A month or so ago I found myself writing in my journal: “Maybe showing symptoms of a crush isn’t the same thing as having a crush.” Which made me realize that I view love much differently than the girl who tried to kiss a curly-blond-haired boy in preschool she just met.
My last completely submerging incident of love happened two summers ago, and since then I’ve been introducing a myriad of words and qualifiers to my vocabulary that indicate interest but just shying away from a proper crush. I went through a gigantic senpai phase, which is a Japanese honorific appropriated to mean an older someone to whom you have a fawning affection for. Following senpai were orbits, “testing the water”, flirtationships, “vibe-ing”, and most recently, “girl crushes for boys.” And of course: “he’s attractive but I don’t like him!”
I’m not discounting any of these phrases. They are not shallow disguises for deeper attachments, because I feel like they are all valid descriptions of my emotions at the time. But I’m noticing that I have more requirements for “love” status now, more boxes to check off. It seems like I keep finding nuances in passion that narrow its definition, winnowing it down further.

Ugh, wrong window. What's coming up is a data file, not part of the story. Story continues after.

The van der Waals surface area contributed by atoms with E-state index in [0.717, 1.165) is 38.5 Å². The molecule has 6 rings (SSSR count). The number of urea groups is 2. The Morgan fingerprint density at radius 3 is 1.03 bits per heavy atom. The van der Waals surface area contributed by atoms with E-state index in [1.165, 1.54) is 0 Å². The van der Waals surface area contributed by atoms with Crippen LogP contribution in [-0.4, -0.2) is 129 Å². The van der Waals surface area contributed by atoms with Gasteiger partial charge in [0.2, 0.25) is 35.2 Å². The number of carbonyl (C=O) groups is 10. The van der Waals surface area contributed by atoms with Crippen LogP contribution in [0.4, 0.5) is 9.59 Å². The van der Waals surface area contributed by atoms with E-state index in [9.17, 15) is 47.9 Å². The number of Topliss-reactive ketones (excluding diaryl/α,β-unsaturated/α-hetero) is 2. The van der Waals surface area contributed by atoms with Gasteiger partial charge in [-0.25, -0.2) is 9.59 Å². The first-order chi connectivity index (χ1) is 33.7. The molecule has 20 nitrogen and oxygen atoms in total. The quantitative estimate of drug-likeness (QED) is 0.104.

And that’s not necessarily a bad thing, I think — it’s good to develop a more complex and mature view of love. It’s good that I don’t bleed myself dry for random boys who sit next to me in class anymore. It’s good that love means something more to me than a mere infatuation.
But there’s a fear in the back of my mind that I’m going to whittle down the definition of love into nothing. That there’ll be so many requirements to check off that no one is going to cut it. That I’ll live life with only lukewarm feelings for others, liking people but always dissatisfied enough to fall short of love.
I consider myself as someone who loves liberally and freely. I make a point not to fear love and I have my own personal definition of the word that is more relaxed. I hope that doesn’t change. Simply put, I love being a lover of life.